Trains, automobiles and a rainy night in NYC

October 17, 2010 at 10:48 PM 2 comments

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No joke. My sense of direction is so bad that when I got separated from my mother and sister in a department store, I had them paged over the public address system. I was twelve at the time, but I can imagine the same thing happening today. My panic over losing somebody or getting lost myself is so extreme that I actually prefer to shop alone.

All the more odd that I have dubbed Bookpod the “itinerant media project.” I must be drawn to the very thing I fear — traveling, losing my way, getting stuck — and maybe I think that putting myself in anxiety-provoking situations will teach me how to prevail over them.

Last week I interviewed a spy novelist who appeared to dread getting lost too. I interviewed him just before he was scheduled to speak to a college group about suspense fiction, and when we finished, he said with alarm, “How do I get back to the room where I have to talk? I am so terrible about directions!”

I knew how to get him back to the speakers’ room because I had arrived forty-five minutes early to scope out the rooms where I could set up my podcasting equipment and do the interview in relative privacy. If I hadn’t, I wouldn’t have known where I was either. I must say, I was thrilled and amused to meet a suspense writer, whose intricate plots include travel from one major European city to another, who couldn’t trace his steps back to a room just around the corner.

Keeping your wheels turning

I had an almost door-to-door trip by bus from Riverdale to the Upper East Side where I met the writer. But coming back home was a little hairier.

I didn’t want to take my podcasting equipment into the subway. It’s bulky. It’s heavy and in rush hour, I would have to worry about keeping track of it. I worried too that some canny mugger would figure out what I was carrying and jump me. But it was raining. I ducked into the subway at 68th and Lexington to pick up the Number 6 to Grand Central, change to the Times Square shuttle and then take the Uptown Number 1 milk train to Riverdale. You can make a lot of tracks for two bucks. Bookpod isn’t only itinerant. It’s a shoestring operation.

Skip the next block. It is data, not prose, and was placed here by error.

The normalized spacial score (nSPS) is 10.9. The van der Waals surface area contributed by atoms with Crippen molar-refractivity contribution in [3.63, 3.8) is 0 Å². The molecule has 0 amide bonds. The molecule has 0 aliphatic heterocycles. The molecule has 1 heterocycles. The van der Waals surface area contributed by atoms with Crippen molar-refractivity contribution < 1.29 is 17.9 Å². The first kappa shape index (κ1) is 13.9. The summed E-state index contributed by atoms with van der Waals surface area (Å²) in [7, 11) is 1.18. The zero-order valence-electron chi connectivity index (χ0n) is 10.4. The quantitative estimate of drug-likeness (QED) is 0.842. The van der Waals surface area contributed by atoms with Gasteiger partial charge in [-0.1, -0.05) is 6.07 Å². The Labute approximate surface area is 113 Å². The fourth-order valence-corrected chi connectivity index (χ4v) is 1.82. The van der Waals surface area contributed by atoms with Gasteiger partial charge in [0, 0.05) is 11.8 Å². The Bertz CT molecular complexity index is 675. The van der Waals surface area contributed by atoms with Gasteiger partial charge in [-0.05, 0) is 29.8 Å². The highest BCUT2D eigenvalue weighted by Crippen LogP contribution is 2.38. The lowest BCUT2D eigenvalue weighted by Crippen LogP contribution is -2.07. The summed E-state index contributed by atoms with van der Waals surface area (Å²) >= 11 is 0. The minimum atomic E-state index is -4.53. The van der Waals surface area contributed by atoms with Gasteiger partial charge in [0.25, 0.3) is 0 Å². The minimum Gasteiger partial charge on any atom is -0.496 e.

Turns out that somebody  at Ninety-sixth and Lexington had suffered a “medical emergency,” and the next downtown train wasn’t coming any time soon. The PA advised going uptown to Ninety-sixth Street and getting on a downtown express train. All that switcheroo wasn’t meant for somebody shlepping recording equipment from Manhattan to the Bronx. I trudged upstairs and came upon a line of frustrated commuters arguing with the subway token lady for a transfer.

“I’m not authorized to do that,” she said.

I could see that the philosophical debate about waiting for authorized instructions versus acting fast in a crisis was not going to end with transfer tickets for anybody. So back up to the street I went with my backpack, computer carrying case and IBM shlep bag in tow.

Five bucks for the bag lady

What were the chances of my getting a cab in the rain to take me across town to Seventy-second and Broadway and the Uptown Number 1? I started to walk across town on Sixty-eighth, this time with my equipment and an open umbrella, and there it was! A yellow taxi van disgorging three passengers onto the corner. I lumbered toward the cab just as a young man in a gray business suit approached with a briefcase in hand. Neither one of us was the type to instigate a Seinfeld-type argument about who had a right to the cab. We each deferred to the other and, in a moment of Manhattan comity, agreed to share the cab.

Once inside, we learned that we were both heading in opposite directions. No problem! First we would head east where the guy lived. Then I would loop around and go through the park to the West Side.

The young guy and I were of the same mind about spending a little extra money to get out of the subway mess and avoid getting drenched in the rain. We chatted a bit and discovered that we had grown up in southern New Jersey. His parents lived two miles from mine. It didn’t matter that an entire generation separated us. We were buddies.

At Second Avenue, he insisted that I take five dollars from him. I couldn’t help but wonder how pitiable a figure I must have cut huddling in the taxi with all my bags.

“Don’t be silly!” I said. But he dropped the bill in my lap and bounded out of the cab.

Leaving well enough alone

In the end, I asked the cab driver to take me all the way home. I couldn’t bear the thought of a possible transit snarl at Seventy-second and Broadway and going through a circuitous trip on the West Side too. Another thirty dollars would whisk me home and soon I would enjoy a bowl of linguine with baby portabella and porcini mushrooms.

It’s crazy to admit, but I was almost hoping for another obstacle. I had just finished an interview with a writer who planted his characters across Europe, and I was wishing something big would happen to me before I got home. I tried to engage the cab driver in conversation, but all he did was complain about the color schemes of New York City apartments. “Tan and white,” he said. “That’s all you ever see.”

“What color is your apartment?” I asked.

“Tan and white!”

He could have changed the color scheme easily enough, but he had decided to leave well enough alone. So did I.


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See also: Lost in Manhattan again


Entry filed under: Apartments, audio essays, Bookpod, New York City, Shopping, Travel. Tags: , , , .

But she didn’t bite off my ear Time to give up on a noble cause?

2 Comments Add your own

  • 1. Sara Bennett  |  October 18, 2010 at 2:20 PM

    Another post leaving me with a smile!

  • 2. Pesha  |  October 19, 2010 at 8:48 AM

    It’s when you get lost that you find the best stories.


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